Captopril

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Contents

[edit] BRAND NAMES

[edit] STRUCTURE

Captopril.jpg

[edit] MECHANISM OF ACTION

Captopril is an ACE inhibitor. (Angiotensin Converting Enzyme Inhibitor) ACE inhibitors acts by:

  • Inhibiting the formation of angiotensin II from the inactive angiotensin I. Angiotensin II is a potent vasoconstrictor that leads to increased blood pressure.
  • ACE catalyses the breakdown of bradykinin (a powerful vasodilator). Therefore, ACE inhibitors, by inhibiting bradykinin metabolism, increase bradykinin levels, which can contribute to the vasodilator activity
  • Angiotensin II promotes aldosterone release which normally acts to retain sodium and water, therefore ACE inhibitors promote renal excretion of sodium and water (natriuretic and diuretic effects) by blocking angiotensin II stimulation of aldosterone secretion.

Reductions of blood pressure are usually maximal 60 to 90 minutes after oral administration and the duration of effect is dose related. The reduction in blood pressure may be progressive, so to achieve maximal therapeutic effects, several weeks of therapy may be required.

[edit] INDICATIONS

  • Treatment of hypertension, alone or in combination with other antihypertensive agents, especially thiazide-like diuretics. (ACE inhibitors have an effect on blood pressure that is less in black patients than in non-blacks)
  • Treatment of heart failure when given at an adequate dose, usually in combination with diuretics and digitalis. . The beneficial effect of captopril in heart failure does not require the presence of digitalis, however, most controlled clinical trial experience with captopril has been in patients receiving digitalis, as well as diuretic treatment.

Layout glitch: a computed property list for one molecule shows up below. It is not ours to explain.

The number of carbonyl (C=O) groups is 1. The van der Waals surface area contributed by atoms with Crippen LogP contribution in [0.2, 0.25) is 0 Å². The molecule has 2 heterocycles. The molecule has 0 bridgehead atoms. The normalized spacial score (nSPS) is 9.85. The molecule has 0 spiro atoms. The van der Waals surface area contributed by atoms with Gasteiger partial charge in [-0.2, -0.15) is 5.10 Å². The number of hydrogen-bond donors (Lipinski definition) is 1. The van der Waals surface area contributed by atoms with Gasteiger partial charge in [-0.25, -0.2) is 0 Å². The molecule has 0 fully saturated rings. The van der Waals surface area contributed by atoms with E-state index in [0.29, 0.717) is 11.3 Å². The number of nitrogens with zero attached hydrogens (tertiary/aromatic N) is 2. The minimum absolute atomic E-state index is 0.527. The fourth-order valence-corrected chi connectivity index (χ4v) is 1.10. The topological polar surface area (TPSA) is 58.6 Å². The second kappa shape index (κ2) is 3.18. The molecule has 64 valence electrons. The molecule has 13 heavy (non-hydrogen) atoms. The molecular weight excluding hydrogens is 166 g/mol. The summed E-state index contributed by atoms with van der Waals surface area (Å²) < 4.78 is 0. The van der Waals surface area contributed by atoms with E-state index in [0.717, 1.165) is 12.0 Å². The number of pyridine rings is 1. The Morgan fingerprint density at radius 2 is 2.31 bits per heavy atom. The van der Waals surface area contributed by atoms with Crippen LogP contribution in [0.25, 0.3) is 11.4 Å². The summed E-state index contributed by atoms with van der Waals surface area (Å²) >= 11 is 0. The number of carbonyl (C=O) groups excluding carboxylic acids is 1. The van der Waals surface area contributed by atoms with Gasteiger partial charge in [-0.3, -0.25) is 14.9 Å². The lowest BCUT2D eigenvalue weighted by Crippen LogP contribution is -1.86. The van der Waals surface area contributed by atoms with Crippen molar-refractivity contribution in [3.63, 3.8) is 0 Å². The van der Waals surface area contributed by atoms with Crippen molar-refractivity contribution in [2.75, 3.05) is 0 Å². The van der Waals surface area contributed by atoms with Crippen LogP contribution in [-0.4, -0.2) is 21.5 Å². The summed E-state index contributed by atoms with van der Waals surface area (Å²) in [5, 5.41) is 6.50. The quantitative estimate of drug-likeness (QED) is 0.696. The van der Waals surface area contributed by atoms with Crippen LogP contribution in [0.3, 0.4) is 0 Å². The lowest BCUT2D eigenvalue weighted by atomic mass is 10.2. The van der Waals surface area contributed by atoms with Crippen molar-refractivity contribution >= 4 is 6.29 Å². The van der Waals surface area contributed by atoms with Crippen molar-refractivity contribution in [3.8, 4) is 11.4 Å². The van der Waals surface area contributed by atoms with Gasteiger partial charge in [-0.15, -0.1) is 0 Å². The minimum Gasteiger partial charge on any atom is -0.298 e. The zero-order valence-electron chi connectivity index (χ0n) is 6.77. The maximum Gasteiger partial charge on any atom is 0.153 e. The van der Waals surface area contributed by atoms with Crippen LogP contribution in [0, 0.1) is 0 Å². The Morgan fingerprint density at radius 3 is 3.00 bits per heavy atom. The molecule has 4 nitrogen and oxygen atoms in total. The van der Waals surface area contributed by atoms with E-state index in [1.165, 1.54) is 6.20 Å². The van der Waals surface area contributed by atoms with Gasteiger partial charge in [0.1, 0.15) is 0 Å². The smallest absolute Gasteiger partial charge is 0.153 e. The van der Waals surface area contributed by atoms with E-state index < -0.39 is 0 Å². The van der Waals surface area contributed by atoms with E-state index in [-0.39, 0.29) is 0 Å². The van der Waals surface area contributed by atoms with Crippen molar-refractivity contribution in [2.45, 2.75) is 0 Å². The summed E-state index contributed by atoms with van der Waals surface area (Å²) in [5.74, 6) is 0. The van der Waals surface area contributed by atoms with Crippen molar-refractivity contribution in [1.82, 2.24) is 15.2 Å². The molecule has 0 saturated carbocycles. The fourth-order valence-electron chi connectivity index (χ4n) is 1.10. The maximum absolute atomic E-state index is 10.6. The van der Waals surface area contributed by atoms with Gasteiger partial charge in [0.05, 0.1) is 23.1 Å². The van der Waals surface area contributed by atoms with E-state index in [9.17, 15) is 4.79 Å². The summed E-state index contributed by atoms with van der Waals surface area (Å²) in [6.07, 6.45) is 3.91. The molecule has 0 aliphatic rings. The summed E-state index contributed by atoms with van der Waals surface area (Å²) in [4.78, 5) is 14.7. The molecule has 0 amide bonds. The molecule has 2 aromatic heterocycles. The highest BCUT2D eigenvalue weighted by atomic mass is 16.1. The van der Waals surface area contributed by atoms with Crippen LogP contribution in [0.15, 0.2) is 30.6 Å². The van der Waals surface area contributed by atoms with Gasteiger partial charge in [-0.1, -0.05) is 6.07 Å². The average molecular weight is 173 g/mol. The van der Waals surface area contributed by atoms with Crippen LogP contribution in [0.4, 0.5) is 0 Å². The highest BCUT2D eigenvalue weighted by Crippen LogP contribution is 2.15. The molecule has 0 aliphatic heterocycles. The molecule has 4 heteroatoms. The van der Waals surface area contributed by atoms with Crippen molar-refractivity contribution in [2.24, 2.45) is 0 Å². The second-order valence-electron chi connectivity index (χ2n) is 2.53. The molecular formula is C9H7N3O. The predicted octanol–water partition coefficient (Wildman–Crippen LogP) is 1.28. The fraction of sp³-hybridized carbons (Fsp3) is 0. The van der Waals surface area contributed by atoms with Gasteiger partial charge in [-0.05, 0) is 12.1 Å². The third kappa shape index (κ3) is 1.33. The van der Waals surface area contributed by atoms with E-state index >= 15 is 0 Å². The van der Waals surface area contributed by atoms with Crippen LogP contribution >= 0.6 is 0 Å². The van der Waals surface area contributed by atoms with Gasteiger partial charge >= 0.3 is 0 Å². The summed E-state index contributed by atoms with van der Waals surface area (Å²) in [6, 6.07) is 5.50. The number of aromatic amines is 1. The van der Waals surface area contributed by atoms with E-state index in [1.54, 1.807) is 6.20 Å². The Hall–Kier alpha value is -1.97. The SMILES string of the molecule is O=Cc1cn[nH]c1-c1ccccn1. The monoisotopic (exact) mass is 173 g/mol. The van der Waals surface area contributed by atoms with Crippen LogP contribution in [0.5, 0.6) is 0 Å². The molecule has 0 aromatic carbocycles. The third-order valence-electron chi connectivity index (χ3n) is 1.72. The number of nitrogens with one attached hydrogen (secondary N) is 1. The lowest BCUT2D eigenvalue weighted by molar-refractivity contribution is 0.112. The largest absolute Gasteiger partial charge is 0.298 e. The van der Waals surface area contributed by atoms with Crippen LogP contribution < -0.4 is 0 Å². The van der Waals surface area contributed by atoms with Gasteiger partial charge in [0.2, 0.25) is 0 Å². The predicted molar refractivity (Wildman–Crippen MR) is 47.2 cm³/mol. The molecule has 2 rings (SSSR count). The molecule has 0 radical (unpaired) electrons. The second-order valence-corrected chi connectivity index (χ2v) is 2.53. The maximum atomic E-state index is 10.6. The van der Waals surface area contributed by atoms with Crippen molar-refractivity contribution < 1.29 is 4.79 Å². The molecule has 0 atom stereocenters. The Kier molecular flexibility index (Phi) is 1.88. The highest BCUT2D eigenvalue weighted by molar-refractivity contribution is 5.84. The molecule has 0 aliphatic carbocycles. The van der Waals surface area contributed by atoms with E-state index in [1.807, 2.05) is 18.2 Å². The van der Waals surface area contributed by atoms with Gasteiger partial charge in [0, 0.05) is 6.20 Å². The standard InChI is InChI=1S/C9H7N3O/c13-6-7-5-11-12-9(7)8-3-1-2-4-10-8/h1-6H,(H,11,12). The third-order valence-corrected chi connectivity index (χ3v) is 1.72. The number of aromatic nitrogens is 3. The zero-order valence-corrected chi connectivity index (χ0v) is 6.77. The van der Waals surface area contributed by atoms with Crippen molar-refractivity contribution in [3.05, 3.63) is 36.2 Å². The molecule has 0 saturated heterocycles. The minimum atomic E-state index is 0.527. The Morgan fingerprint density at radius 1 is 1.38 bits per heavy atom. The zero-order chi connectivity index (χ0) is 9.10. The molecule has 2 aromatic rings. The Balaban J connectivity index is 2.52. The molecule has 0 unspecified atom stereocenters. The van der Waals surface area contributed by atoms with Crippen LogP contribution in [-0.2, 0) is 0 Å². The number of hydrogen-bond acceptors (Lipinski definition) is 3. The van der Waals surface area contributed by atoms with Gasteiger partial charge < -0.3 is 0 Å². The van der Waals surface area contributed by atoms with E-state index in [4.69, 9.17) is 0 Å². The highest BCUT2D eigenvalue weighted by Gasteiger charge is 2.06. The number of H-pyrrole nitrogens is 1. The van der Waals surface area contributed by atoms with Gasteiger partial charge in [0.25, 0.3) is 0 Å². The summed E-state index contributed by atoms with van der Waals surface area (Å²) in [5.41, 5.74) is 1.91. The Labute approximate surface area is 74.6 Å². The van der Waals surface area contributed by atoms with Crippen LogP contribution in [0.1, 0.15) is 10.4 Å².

• Treatment of left ventricular dysfunction after Myocardial Infarction
  • Diabetic Nephropathy: Captopril is indicated for the treatment of diabetic nephropathy (proteinuria >500 mg/day) in patients with type I insulin-dependent diabetes mellitus and retinopathy. Captopril decreases the rate of progression of renal insufficiency and development of serious adverse clinical outcomes (death or need for renal transplantation or dialysis).

[edit] DOSAGE

Take 1 hour before meals.

  • Hypertension: 25mg/50mg 2-3 times/day
  • Congestive heart failure: the usual initial daily dosage is 25 mg 3 times/day. Maintenance: 50mg-100mg 3 times/day
  • Left ventricular dysfunction after Myocardial Infarction: Therapy may be initiated as early as three days following a myocardial infarction. After a single dose of 6.25 mg, Captopril therapy should be initiated at 12.5 mg 3 times/day. captopril should then be increased to 25 mg 3 time/day during the next several days and to a target dose of 50 mg 3 times/day over the next several weeks as tolerated
  • Diabetic nephropathy: The recommended dose of Captopril for long term use to treat diabetic nephropathy is 25 mg 3 times/day. Other antihypertensives such as diuretics, beta blockers, centrally acting agents or vasodilators may be used in conjunction with CAPOTEN if additional therapy is required to further lower blood pressure